Reilly first met Wheelton at the launch of Impact100 Melbourne, which has a strong gender lens Reilly attributes to the great work of founding committee member Rikki Andrews. Wheelton is a big fan of giving circles. “It’s a great way for people to get into giving. They’ll be game changers these people,” he says referring to some of the Australian pioneers of collective giving such as Andrews and Gillian Hund of the Melbourne Women’s Fund.

Reilly felt that Wheelton and his wife intuitively “got it” and having seen the impact their philanthropy had when directed towards women, their interest was piqued.

But Wheelton’s philanthropy is considered. He doesn’t like to charge in, preferring to assess the landscape, be led by the needs of the community, and then connect the dots.

And so it would be a few more years before the gender lens really came into focus, beginning with a DFAT mission to Bali in February 2016 alongside Reilly and Eve Mahlab AO, the Chair and Co-founder of the Women Donors Network.

Towards the end of that year, Wheelton partly funded a visit to Australia by the President of Women Moving Millions, Ann Lovell, and Chief Engagement Officer, Jacki Zehner. At the time there were two Australian members, but there were soon to be seven pledging US$1 million.

“Then Julie very cleverly introduced me to HeForShe,” says Wheelton of a UN campaign to encourage men to stand together with women in the fight for gender equality. “That triggered something in me, just the whole point of it really resonates with me. If you can have men agreeing with women and travelling on the journey, you are going to get through a lot more doors. And that’s what HeForShe is about.”

Knowing that he could join both these co-aligned organisations and really get behind the cause was the impetus Wheelton needed to commit to Women Moving Millions. He made a decision to join in May and attended his first event, the Women Moving Millions Annual Summit in New York, in September.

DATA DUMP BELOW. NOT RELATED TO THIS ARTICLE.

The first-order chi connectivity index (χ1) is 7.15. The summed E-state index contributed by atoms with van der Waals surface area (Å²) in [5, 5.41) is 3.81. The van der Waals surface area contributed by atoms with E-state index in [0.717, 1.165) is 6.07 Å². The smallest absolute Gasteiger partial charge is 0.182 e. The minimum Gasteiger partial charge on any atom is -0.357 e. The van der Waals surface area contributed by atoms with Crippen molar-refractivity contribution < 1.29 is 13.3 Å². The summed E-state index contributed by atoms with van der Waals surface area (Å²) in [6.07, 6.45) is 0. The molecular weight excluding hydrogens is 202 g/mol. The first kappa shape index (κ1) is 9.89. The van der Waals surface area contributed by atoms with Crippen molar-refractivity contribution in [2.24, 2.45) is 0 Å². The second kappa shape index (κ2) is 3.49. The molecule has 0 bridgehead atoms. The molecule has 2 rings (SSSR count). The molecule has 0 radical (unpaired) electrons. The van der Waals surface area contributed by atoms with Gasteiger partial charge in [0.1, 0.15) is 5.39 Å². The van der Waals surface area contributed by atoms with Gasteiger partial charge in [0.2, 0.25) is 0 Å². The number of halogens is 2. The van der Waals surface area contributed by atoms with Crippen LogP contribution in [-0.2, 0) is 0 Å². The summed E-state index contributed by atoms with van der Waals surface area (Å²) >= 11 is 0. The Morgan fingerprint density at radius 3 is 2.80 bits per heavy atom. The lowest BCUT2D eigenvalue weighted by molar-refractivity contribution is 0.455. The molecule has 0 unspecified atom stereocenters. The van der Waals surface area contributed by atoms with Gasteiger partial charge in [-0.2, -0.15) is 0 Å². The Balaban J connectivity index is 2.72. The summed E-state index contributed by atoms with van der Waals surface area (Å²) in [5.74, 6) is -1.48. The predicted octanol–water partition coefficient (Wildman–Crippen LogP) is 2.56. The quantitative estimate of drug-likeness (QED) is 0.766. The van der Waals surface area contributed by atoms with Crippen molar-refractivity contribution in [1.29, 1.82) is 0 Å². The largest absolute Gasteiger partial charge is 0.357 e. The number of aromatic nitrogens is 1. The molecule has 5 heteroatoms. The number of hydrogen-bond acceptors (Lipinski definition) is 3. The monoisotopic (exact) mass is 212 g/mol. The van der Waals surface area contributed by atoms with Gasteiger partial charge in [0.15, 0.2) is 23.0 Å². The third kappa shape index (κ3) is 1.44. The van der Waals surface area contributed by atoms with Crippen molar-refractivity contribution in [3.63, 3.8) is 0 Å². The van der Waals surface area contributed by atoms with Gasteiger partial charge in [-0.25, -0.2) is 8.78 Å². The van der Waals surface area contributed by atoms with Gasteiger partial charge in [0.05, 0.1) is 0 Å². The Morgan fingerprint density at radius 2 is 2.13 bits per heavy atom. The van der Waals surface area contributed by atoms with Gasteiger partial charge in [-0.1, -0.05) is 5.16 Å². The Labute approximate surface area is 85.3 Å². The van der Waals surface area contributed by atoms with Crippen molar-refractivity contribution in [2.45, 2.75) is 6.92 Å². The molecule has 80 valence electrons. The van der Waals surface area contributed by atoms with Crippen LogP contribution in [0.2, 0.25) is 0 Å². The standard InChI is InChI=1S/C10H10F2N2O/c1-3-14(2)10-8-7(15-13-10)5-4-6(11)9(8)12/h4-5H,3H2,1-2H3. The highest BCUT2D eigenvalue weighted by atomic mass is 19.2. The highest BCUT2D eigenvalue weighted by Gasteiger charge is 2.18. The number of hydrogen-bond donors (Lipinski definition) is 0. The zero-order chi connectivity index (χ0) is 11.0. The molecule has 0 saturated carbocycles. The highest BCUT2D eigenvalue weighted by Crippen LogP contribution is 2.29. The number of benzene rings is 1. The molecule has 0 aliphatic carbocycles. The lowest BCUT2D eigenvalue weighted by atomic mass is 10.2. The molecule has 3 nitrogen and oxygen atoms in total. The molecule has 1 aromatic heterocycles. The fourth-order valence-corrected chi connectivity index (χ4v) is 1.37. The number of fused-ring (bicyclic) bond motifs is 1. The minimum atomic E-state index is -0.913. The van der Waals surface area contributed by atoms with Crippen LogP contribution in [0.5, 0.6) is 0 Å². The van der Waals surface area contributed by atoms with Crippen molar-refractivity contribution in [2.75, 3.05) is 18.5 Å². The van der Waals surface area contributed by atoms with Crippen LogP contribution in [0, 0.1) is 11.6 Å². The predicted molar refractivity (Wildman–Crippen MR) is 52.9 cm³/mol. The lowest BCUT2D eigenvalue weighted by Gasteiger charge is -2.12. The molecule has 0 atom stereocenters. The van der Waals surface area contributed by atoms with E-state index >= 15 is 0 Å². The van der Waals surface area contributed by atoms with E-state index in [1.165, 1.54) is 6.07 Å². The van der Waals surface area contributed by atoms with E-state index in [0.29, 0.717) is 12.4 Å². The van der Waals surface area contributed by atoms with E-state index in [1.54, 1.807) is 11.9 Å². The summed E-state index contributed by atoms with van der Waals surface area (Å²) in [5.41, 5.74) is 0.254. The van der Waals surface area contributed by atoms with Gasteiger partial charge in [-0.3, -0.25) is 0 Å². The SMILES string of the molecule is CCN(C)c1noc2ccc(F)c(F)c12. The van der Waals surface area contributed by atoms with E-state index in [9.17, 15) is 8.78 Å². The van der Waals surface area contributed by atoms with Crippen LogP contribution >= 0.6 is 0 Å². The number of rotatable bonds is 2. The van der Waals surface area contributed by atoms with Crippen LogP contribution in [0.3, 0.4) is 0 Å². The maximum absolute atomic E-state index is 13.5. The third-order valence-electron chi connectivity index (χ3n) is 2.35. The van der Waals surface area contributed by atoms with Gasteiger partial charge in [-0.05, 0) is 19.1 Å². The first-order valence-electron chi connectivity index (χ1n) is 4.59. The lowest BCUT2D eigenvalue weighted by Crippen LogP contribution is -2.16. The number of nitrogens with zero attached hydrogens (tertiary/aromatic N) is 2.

Themed “The Power of Community”, that’s exactly what Wheelton found. It’s clear from the animated discussion that he and Reilly, who Wheelton sponsored to attend the Summit, found it a valuable source of inspiration and information.

“You put a group of people in a room who are extremely passionate about trying to change something for the good, the energy that comes out of that is quite extraordinary. Everyone has a story and is doing great things. It was generally devoid of egos. No-one was there to push their own barrow, they were all there to learn more. It was refreshing. Just brilliant.”

Wheelton also enjoyed being in a room where people had no agenda.

“The good thing about it is they’re not telling you where to put your money. You’re still doing what you are doing but you commit the US$1 milion to women and girls’ causes and you’ve got a community to tap into.”

Wheelton is a big believer in his own learning and the wisdom of others. He’s watched the work of the Lord Mayor’s Charitable Foundation and Gandel Philanthropy, how they collaborate and evaluate, and he values the counsel of their CEOS, Catherine Brown and Vedrun Drakulic. Women Moving Millions also ticks that box.

“I always come from the point of view that you don’t know what you don’t know. And because this is a new area for me, I’m like a sponge. I’ve got to get out there and see what others are doing and see who is having an effect and who isn’t. One of the great tools they gave us is a book of attendees and exactly what they are doing in philanthropy. This is like a great encyclopaedia!”

By joining this community of individuals with a common goal, Wheelton says he is not just tripping over issues, but getting the tools and information he needs to understand those issues and focus his giving in a more strategic way.

Women Moving Millions

At the Women Moving Millions Annual Summit, Paul Wheelton was inspired by stories about the political environment in Rwanda where 67% of seats in the federal parliament are held by women. “The women in Rwanda are changing that country,” he says. The book pictured is written by Swanee Hunt, who co-founded Women Moving Millions with her sister, Helen LaKelly Hunt.